Several times over the past few weeks, the pictured advert for Zoosk, an online dating site, has appeared in my news feed on the Facebook mobile application. These ‘suggested posts’ are Facebook’s way of monetising its mobile platform, which doesn’t display adverts like the desktop version does.
Why am I writing about this advert in particular? Mostly because it being displayed to me is a woeful failure on Facebook’s part. As you will be aware, I’m engaged and will be getting married next year – why would I be interested in signing up for online dating?
The worst thing is, Facebook knows I’m engaged, and who I’m engaged to. It also knows that none of my friends ‘like’ Zoosk’s Facebook page, which is the usual reason for sponsored posts appearing even when I haven’t ‘liked’ a brand myself. So why would its algorithms think that this is a sensible thing to show me? Does it expect me to be unfaithful to my future wife?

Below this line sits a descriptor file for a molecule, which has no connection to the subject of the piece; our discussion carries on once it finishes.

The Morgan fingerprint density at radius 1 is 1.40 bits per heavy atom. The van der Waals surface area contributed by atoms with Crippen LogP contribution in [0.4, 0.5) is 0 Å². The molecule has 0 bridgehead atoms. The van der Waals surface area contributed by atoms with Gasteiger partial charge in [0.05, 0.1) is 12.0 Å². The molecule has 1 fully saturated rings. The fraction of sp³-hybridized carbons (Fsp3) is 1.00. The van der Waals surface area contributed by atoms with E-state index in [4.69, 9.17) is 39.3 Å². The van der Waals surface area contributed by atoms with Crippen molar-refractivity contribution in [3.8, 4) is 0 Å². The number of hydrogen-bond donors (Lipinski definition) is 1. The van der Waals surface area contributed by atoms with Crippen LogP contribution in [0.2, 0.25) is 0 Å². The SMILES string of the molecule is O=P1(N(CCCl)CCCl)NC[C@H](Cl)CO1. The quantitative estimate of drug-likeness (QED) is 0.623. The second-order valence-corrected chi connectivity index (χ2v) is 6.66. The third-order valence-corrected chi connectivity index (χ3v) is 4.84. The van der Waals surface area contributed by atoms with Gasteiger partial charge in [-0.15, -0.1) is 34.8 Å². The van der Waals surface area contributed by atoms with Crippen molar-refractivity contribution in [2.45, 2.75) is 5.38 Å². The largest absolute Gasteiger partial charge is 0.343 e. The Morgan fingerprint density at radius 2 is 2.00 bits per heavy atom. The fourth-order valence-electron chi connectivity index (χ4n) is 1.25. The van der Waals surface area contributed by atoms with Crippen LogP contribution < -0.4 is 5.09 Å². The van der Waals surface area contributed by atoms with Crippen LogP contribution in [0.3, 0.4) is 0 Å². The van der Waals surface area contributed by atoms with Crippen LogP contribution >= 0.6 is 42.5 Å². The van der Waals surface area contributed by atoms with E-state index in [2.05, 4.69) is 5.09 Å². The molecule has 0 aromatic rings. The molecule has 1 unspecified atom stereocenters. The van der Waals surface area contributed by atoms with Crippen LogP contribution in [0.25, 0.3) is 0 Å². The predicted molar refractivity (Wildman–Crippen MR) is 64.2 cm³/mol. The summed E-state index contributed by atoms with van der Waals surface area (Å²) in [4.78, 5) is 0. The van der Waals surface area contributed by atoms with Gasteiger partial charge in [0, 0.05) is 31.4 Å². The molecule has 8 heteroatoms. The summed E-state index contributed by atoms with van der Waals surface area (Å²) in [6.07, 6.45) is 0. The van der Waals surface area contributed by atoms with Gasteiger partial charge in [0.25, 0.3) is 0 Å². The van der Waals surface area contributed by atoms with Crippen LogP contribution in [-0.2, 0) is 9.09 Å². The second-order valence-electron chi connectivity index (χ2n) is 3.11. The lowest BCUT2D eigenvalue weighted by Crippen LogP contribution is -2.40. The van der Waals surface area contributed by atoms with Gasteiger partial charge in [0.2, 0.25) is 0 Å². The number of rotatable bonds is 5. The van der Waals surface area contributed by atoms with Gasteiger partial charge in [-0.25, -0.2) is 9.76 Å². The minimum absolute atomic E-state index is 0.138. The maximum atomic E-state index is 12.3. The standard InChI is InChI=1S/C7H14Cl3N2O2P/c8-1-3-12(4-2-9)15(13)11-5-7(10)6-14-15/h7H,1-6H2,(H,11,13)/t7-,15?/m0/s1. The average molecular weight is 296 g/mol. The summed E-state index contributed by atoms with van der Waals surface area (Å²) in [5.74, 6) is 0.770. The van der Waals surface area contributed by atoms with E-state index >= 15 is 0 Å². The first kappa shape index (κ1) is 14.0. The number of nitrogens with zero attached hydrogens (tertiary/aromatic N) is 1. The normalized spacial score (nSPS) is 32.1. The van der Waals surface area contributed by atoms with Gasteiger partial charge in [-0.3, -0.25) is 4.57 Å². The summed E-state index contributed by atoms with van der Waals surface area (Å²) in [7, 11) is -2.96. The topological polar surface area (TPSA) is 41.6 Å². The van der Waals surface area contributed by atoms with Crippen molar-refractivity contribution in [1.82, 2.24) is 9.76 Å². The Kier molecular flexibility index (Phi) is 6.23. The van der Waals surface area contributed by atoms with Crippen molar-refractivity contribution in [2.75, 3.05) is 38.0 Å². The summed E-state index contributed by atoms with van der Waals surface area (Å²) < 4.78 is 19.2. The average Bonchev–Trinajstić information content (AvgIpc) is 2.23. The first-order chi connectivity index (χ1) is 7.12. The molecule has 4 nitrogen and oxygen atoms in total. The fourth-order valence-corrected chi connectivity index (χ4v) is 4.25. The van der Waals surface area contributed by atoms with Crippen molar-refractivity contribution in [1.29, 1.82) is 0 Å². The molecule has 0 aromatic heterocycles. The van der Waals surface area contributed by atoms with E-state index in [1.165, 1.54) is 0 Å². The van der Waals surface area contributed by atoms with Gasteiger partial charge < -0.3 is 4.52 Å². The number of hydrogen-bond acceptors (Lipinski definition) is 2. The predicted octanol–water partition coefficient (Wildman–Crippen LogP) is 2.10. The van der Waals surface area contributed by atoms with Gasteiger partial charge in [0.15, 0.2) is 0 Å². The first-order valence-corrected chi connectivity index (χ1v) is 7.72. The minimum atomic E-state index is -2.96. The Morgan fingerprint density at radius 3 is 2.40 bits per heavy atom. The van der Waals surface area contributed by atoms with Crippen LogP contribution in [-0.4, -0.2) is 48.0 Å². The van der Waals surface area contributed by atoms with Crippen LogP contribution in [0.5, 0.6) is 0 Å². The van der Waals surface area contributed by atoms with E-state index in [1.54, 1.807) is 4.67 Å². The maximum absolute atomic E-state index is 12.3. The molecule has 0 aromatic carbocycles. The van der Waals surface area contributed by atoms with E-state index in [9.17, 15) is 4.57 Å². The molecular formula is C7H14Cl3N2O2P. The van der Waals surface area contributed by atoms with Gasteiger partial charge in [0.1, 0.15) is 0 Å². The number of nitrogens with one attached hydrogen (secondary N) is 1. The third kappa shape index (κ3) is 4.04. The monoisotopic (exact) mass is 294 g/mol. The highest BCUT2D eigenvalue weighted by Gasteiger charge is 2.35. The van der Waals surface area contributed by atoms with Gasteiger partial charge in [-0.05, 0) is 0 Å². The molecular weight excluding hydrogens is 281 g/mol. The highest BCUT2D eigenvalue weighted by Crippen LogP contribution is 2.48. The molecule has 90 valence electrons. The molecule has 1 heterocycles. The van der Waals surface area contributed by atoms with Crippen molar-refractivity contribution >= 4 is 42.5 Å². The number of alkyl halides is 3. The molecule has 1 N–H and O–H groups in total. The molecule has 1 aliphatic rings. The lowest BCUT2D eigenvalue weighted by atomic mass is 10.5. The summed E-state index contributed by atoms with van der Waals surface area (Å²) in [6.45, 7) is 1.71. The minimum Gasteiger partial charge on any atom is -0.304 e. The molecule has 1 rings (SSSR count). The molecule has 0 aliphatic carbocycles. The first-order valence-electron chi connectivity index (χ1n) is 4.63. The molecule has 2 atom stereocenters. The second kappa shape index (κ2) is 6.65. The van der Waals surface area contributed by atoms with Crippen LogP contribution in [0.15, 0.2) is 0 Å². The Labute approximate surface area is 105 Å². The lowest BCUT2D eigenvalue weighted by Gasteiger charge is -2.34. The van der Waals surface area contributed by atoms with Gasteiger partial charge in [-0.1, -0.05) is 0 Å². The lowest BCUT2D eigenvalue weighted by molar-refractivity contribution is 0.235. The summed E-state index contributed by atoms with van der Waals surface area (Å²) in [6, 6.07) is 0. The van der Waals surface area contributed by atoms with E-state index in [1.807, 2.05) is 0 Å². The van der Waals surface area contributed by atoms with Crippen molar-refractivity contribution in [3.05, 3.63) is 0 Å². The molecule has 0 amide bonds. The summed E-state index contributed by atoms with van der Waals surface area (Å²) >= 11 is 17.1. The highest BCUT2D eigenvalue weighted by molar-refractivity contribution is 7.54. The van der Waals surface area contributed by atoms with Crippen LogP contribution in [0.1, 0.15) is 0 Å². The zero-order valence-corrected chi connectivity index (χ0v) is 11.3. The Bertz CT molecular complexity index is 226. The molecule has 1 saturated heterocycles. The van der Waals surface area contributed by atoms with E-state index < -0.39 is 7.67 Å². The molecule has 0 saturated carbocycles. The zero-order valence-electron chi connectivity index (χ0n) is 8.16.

At the time, 186 people had commented on this ‘suggested post’ and many of these were moaning that they had no interest in Zoosk’s service, or that they wanted to know either why this was being shown to them or how to get rid of it. And that’s the other thing – if Facebook’s algorithms decide to show you an ad such as this, there’s no way to dismiss it and tell Facebook that you don’t want to see similar adverts. (In fairness, this is available on the desktop version of Facebook)
Nobody really wins here. Zoosk has its brand tarnished because Facebook shows the advert to people with no interest in it. Facebook looks incompetent, and the users get annoyed. Contextual advertising, when done right, can benefit all parties – this is an example of how not to do it.